Low-Cost Clear Coat for Pine

An unfinished-furniture manufacturer wants to set up a finishing line. Here, pros discuss his low-end finishing choices, and give advice on minimizing sanding labor. October 28, 2005

We manufacture unfinished furniture and we have a small showroom in our factory for retail sales. All of our products are unfinished pine. We have been considering selling our products prefinished to expand our customer base. We're only going to offer one or two colors. If that doesn't meet the customers’ needs then they can get it unfinished to match whatever they are looking for.

We build a quality product, but I believe we would be considered low end in the furniture industry. We use primarily Northeastern White Pine. We have wall shelves that retail for $9 to $35, occasional tables for $25 to $50, bookcases starting at $29, larger pieces such as jelly cabinets, and a 30” x 72” x 12” deep pantry cabinet with raised panel doors that we retail for $149.00.

I have decided that we will be using waterbased finishes as I don't want the health and physical risks and the smell of solvent based finishes. I have found a supplier of dyes that I like to make the stain, but. I haven't been able to find a good clear coat. With the few samples I have been playing with, the clear coat is really rough to the touch after it dries. I have been brushing it on with a brush. Will it be as rough if I spray it on?

Are there any clear coats out there that don't have to be sanded between coats? We don't need to have the absolute best finish out there, but I think the piece should feel smooth to the touch. It is our company philosophy to build a very nice product at a fantastic price for the customer. Hand sanding each piece would probably be contradictory to our philosophy.

For example, I would like to retail the 30” x 72” pantry for $199 to $225 finished and $149 unfinished. My labor costs are less than $10/hr on average. I would like to have less than 2 hours in that piece so that we can actually make money on it. I realize a flat line system would be the way to go, but right now we don't have the finances or room for one. So we have to try to make do the best we can. Thank you in advance for any suggestions -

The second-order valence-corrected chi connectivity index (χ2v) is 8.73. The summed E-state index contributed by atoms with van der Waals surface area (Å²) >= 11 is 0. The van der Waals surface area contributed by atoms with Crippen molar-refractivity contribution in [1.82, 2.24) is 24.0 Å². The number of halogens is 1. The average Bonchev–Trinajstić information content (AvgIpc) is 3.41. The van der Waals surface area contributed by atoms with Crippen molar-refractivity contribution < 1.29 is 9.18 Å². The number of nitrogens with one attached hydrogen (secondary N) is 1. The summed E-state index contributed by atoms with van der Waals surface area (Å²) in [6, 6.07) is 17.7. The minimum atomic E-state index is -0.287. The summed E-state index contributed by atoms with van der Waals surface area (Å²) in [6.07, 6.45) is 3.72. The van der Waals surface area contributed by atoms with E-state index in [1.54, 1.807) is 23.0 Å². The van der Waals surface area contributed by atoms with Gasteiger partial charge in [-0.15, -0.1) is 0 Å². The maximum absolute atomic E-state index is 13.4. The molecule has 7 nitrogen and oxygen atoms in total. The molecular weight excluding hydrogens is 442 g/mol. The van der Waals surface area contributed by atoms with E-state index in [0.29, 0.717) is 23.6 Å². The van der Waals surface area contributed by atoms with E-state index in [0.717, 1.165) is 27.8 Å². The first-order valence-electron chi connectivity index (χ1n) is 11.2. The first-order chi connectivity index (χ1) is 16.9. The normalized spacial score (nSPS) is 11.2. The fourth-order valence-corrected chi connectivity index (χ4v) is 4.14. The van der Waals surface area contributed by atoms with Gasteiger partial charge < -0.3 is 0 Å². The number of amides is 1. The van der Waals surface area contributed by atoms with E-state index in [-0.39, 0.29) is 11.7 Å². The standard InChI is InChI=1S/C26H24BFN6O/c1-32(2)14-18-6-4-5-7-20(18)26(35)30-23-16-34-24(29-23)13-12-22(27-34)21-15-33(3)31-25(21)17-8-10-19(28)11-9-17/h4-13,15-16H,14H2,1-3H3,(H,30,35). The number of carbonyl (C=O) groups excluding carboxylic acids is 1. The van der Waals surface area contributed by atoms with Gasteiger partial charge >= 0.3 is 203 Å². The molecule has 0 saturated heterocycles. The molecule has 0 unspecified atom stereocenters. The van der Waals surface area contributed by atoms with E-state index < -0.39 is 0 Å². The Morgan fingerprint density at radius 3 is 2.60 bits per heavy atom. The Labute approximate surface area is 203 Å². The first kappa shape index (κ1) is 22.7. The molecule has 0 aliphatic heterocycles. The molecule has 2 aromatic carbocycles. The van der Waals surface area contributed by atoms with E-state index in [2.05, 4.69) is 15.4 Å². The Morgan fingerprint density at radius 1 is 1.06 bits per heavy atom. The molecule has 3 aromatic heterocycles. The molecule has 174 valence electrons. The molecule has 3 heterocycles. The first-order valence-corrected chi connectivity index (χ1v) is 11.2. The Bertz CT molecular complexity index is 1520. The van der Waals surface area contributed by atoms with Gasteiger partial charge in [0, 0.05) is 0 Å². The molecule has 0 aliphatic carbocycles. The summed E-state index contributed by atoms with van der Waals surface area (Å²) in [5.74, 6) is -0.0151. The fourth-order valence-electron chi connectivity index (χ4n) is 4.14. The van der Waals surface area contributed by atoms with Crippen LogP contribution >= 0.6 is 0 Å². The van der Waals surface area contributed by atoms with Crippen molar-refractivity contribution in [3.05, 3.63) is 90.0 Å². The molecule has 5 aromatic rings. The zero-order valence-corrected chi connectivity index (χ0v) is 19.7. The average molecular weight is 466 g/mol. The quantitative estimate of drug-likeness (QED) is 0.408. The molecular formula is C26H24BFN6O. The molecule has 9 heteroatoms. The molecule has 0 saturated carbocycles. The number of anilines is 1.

Forum Responses
(Finishing Forum)
From contributor A:
No sanding? That's not conducive to getting a good finish. The wood needs to be finish sanded properly (150 grit for pine) for the sealer to go on well, and then all dust needs to be cleaned off. It will still feel rough and then will need to be sanded or scuffed and cleaned again prior to topcoating. The seal coat suspends wood fibers and a quick scuffing with a scotchbrite pad will probably remove enough to get the quality of smoothness you're looking for. A waterborne finish doesn't necessarily mean there will be no health related issues. Proper spray booth ventilation, filtration and respirators will still need to be used. Flatline finishing is quicker than finishing assembled cabinets but you don't need an automated system to do that. Just prefinish the pieces prior to assembly and instruct your cabinetmakers on how to build them without scratching the finish.

From the original questioner:We finish sand the wood itself to 220 grit. The pine is so soft that 220 is really necessary to avoid a really muddy look when the stain dries. My question should have stated is there a clear coat out there that doesn't require much sanding if applied properly?

From contributor B:
I've been pleased with Enduro Poly WB finishes from Compliant Spray Systems. You have to spray the finish if you want to minimize sanding. Pine will be especially difficult because of its natural tendency to fuzz. I spray a light quick coat of sealer. This sets up the wood fibers and helps prevent further coats from soaking into the wood. Dry for ten minutes, and then come back with a heavier coat. Next, sand the sealer coat, and spray the topcoats in two even coats. My sense is that you will need to sand at least the first topcoat to achieve a moderately smooth surface. If you have roughness after the final topcoat, try rubbing down the finished wood with cardboard from corrugated boxes.